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Spock's Beard - The X Tour-Live CD (album) cover


Spock's Beard

Symphonic Prog

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Crossover & JR/F/Canterbury Teams
3 stars I have mixed feelings about this album. It underscores something that bother me about live albums these days. First, I understand that it's difficult for modern prog bands to make a living from their work, which is probably why so many prog musicians are now in a number of bands (Roine Stolt might be the king of this). And I don't begrudge them trying to make more money, but this tendency to release a live album after every tour (or two live albums, as Transatlantic did recently) bugs me a bit.

This one is a mixed bag. The first CD covers all but one song from Spock's Beard's recent "X" album. The performance is very good. Ryo Okumoto is on fire for his Kamikaze, and Jaws Of Heaven is splendid. Unfortunately, the sound engineer must have been asleep for the sound check, as the first track Edge Of The In-Between is a muddy mess, that only gradually gets better.

And Nick D'Virgilio, on his fourth tour as front man still sounds awkward with his banter between songs. After the aforementioned Kamikaze, he blurts out "Ryo! He wrote that!" And that's one of the best of his remarks.

The second disk covers some of the band's history. At only 40 minutes, it's just a bit of their history. There's the drum duet (yawn), Ryo's keyboard solo (very disjointed, but okay), and a spectacular version of Thoughts. The closer, June, I have a problem with. It may be cool that the audience sings along. But a live album, or concert, should end with a bang. This song brings the disk to a close with a whimper.

Report this review (#635247)
Posted Friday, February 17, 2012 | Review Permalink
3 stars With Nick D'Virgilio's recent departure and a new lineup now on the horizon, the past few months have been quite a turbulent time for Spock's Beard. Taking a look back on their final album with D'Virgilio in the fold, 2010's spectacular X, makes it clear that the band's longtime drummer and vocalist went out on a high note - and what better way to celebrate than with a massive, two hour long live album? The X Tour - Live captures the famed American proggers performing a one-off show in Downey, California as preparation for their then-upcoming European tour, and in addition to playing a few of their older classics, this live offering features almost all of the tracks from X. While I do question how necessary this massive live effort truly is, The X Tour - Live is still an interesting document for all longtime fans of the Beard.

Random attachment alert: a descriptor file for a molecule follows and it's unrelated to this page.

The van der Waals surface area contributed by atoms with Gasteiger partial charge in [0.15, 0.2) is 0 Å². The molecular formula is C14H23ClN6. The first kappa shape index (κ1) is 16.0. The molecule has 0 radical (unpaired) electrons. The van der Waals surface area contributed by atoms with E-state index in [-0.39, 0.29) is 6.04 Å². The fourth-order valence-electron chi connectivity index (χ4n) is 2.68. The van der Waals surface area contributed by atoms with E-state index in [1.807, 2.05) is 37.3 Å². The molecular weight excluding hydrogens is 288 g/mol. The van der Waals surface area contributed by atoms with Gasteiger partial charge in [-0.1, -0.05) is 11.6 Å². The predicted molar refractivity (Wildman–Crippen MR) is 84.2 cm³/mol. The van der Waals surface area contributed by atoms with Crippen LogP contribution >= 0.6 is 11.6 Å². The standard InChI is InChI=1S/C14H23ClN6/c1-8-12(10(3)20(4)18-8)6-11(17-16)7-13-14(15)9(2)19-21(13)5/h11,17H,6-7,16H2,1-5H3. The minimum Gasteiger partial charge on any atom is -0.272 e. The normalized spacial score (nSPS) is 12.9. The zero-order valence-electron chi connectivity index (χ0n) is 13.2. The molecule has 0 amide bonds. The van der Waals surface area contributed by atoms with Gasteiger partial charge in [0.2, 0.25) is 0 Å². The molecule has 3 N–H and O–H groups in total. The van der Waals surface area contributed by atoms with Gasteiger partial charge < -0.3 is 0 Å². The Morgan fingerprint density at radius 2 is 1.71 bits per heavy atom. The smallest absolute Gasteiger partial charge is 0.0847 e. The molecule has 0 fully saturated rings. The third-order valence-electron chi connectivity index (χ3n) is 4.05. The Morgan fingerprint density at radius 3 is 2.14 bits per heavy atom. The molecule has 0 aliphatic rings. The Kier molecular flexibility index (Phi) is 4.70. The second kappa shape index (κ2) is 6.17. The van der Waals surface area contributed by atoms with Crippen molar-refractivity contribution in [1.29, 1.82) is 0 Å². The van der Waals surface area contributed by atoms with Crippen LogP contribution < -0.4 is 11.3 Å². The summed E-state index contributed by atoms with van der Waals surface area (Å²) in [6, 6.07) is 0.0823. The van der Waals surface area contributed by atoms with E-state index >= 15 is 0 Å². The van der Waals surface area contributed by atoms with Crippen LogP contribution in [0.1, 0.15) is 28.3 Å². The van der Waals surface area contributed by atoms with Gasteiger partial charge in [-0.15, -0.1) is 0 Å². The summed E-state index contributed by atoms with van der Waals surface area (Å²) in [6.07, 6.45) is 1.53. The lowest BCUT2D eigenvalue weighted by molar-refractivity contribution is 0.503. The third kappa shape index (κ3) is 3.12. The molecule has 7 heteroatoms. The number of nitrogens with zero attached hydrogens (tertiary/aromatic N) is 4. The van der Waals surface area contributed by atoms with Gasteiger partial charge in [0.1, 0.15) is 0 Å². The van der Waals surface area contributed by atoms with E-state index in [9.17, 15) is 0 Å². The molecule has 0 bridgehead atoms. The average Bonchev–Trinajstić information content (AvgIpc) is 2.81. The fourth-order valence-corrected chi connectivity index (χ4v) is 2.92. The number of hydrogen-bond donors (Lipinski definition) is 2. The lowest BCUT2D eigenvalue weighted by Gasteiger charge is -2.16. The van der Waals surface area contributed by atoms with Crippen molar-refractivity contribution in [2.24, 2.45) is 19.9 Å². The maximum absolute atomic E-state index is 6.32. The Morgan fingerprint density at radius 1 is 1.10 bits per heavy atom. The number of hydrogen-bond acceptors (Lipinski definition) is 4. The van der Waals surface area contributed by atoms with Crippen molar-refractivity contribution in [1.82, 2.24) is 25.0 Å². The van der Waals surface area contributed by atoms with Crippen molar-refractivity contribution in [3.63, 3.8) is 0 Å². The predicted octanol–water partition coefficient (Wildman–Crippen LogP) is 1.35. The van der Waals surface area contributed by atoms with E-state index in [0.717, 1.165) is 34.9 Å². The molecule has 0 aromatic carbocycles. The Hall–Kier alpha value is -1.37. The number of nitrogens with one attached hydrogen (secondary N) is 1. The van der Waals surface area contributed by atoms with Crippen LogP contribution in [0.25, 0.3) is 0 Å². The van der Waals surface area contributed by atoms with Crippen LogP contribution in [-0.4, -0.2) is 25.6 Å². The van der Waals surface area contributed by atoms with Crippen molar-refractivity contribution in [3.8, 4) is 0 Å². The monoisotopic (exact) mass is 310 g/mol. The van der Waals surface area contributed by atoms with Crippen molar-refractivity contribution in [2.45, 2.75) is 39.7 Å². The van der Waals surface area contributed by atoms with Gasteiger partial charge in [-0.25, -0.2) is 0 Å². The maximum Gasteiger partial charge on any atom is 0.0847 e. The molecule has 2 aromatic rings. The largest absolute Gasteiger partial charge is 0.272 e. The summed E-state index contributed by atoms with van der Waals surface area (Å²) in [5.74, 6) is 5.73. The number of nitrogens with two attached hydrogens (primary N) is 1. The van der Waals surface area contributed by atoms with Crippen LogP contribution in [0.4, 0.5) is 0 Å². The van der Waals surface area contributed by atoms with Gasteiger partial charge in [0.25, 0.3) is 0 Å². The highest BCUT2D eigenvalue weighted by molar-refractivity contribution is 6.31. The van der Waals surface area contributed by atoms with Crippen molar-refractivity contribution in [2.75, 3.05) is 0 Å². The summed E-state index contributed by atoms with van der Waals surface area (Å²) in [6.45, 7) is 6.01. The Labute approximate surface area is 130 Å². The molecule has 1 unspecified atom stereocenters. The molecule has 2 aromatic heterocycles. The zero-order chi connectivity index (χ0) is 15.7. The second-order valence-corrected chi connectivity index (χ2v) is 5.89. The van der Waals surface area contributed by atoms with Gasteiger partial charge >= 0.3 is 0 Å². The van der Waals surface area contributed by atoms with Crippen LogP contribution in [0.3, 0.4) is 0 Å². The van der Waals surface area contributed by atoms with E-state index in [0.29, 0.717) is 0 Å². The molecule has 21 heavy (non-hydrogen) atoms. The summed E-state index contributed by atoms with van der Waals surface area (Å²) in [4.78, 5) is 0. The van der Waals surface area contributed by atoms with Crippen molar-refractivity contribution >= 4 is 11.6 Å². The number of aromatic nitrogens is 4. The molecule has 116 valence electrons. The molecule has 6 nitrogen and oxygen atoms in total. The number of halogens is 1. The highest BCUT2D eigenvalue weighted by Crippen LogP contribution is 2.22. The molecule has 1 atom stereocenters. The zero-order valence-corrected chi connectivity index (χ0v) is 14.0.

Like most sprawling double live albums, The X Tour - Live is only recommendable to people who have already heard all of the original studio releases. Spock's Beard faithfully recreates all of these songs with spot-on precision without adding very many new ideas into the mix, but these live versions unfortunately suffer from inferior production qualities - while this does actually sound pretty good by most live album standards, it simply can't compete with the crystal clear aesthetics of the band's studio efforts. The general lack of new material - aside from the drum duet and Ryo Okumoto's killer keyboard solo - keeps this album from feeling like a part of the Beard's essential canon.

That's not to say that this isn't an excellent fan item, however. What it lacks in terms of essential material is easily made up for the amazing caliber of the performances and a strong setlist. Disc One is made up of the X album (except for "Their Names Escape Me"), and Disc Two is the more varied portion of the set. The drum duel between Nick D'Virgilio and Jimmy Keegan loses a bit of its fun without a visual aspect, but it's still an interesting listen for drum fanatics. "The Doorway" from the Beware of Darkness album is probably my favorite performance on the second CD, though "Thoughts" comes pretty darn close.